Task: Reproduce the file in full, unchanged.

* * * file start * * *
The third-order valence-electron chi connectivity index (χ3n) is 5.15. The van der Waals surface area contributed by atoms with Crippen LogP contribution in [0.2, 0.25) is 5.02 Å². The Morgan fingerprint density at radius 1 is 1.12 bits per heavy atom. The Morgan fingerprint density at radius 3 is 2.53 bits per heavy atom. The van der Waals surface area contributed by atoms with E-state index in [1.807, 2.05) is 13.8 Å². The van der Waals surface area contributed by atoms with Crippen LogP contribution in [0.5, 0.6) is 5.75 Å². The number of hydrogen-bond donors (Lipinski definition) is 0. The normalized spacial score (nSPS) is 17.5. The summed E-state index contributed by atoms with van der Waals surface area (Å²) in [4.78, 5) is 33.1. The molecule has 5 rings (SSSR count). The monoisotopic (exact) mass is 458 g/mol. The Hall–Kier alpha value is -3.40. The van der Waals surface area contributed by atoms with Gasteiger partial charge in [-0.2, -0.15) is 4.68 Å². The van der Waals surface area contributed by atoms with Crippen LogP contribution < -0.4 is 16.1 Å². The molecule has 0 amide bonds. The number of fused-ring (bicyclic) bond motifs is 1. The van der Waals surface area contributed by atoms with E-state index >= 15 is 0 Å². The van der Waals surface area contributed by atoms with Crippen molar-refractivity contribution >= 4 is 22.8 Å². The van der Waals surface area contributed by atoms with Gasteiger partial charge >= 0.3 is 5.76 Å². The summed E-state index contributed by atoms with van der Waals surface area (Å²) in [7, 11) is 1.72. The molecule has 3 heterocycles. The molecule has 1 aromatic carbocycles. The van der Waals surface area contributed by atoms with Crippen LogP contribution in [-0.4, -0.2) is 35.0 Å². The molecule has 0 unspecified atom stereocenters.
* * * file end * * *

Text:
The third-order valence-electron chi connectivity index (χ3n) is 5.15. The van der Waals surface area contributed by atoms with Crippen LogP contribution in [0.2, 0.25) is 5.02 Å². The Morgan fingerprint density at radius 1 is 1.12 bits per heavy atom. The Morgan fingerprint density at radius 3 is 2.53 bits per heavy atom. The van der Waals surface area contributed by atoms with E-state index in [1.807, 2.05) is 13.8 Å². The van der Waals surface area contributed by atoms with Crippen LogP contribution in [0.5, 0.6) is 5.75 Å². The number of hydrogen-bond donors (Lipinski definition) is 0. The normalized spacial score (nSPS) is 17.5. The summed E-state index contributed by atoms with van der Waals surface area (Å²) in [4.78, 5) is 33.1. The molecule has 5 rings (SSSR count). The monoisotopic (exact) mass is 458 g/mol. The Hall–Kier alpha value is -3.40. The van der Waals surface area contributed by atoms with Gasteiger partial charge in [-0.2, -0.15) is 4.68 Å². The van der Waals surface area contributed by atoms with Crippen LogP contribution < -0.4 is 16.1 Å². The molecule has 0 amide bonds. The number of fused-ring (bicyclic) bond motifs is 1. The van der Waals surface area contributed by atoms with E-state index >= 15 is 0 Å². The van der Waals surface area contributed by atoms with Crippen molar-refractivity contribution >= 4 is 22.8 Å². The van der Waals surface area contributed by atoms with Gasteiger partial charge >= 0.3 is 5.76 Å². The summed E-state index contributed by atoms with van der Waals surface area (Å²) in [7, 11) is 1.72. The molecule has 3 heterocycles. The molecule has 1 aromatic carbocycles. The van der Waals surface area contributed by atoms with Crippen LogP contribution in [-0.4, -0.2) is 35.0 Å². The molecule has 0 unspecified atom stereocenters.